LCD presses ahead with legal aid White Paper

THE LORD Chancellor's department is planning to publish a White Paper on legal aid reform in the spring.

A spokeswoman from the department has identified November 1996 as the earliest possible date for legislation.

But she said that the date depended on the availability of parliamentary time and the length of the consultation period needed after the White Paper's publication.

When he published his reform Green Paper in May, Lord Mackay appeared determined to see through the core proposal of exclusive cash-limited block legal aid contracts.

In an interview with The Lawyer (23 May) he said the Law Society's plans to improve the current system would not stop the legal aid budget from growing.

Recently, however, there has been a growing belief among lawyers that the almost universal opposition to the paper's key proposals would deflect the Government away from the radical legal aid shake-up envisaged in the paper.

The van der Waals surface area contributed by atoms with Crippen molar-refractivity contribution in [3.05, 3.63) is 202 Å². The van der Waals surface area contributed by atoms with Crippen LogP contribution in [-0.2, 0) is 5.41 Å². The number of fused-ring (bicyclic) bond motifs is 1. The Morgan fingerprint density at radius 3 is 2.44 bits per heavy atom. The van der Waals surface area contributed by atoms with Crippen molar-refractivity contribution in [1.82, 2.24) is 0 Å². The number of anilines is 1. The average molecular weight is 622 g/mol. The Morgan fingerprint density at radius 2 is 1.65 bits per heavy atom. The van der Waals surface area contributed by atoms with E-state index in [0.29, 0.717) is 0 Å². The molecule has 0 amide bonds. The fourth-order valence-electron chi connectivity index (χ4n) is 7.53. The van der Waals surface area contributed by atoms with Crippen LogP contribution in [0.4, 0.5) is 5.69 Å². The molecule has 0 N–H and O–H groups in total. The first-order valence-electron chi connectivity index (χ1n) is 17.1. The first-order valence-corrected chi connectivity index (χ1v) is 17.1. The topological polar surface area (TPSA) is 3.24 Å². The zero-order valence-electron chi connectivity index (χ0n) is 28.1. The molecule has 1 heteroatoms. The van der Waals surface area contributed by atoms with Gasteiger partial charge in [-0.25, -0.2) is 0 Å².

The tight timetable for legislation signals that the Lord Chancellor is determined to press ahead with reform.

News of the White Paper coincides with the publication of the Law Society's own response to the Green Paper. This builds on the Design for the Future consultation paper issued prior to the Green Paper.

The society rejects the Government's plans for a complete overhaul of legal aid, claiming “the basic structure remains sound”. Instead it has a series of proposals to improve the current system, including more efficient procedures for granting aid, controlling QCs' fees and ensuring the costs of acquitted defendants are paid from central funds.

Russell Wallman, head of professional policy at the Law Society, revealed this year's legal aid budget was heading for another underspend. He claimed the growth in the budget had been halted. “There's no need for the Government to legislate,” he said.

Although the Bar Council is yet to publish its response to the Green Paper, chair Peter Goldsmith QC said at the recent Bar Conference that the budget could be controlled through graduated fees in criminal and other areas while efforts should be made to halt legal aid abuse.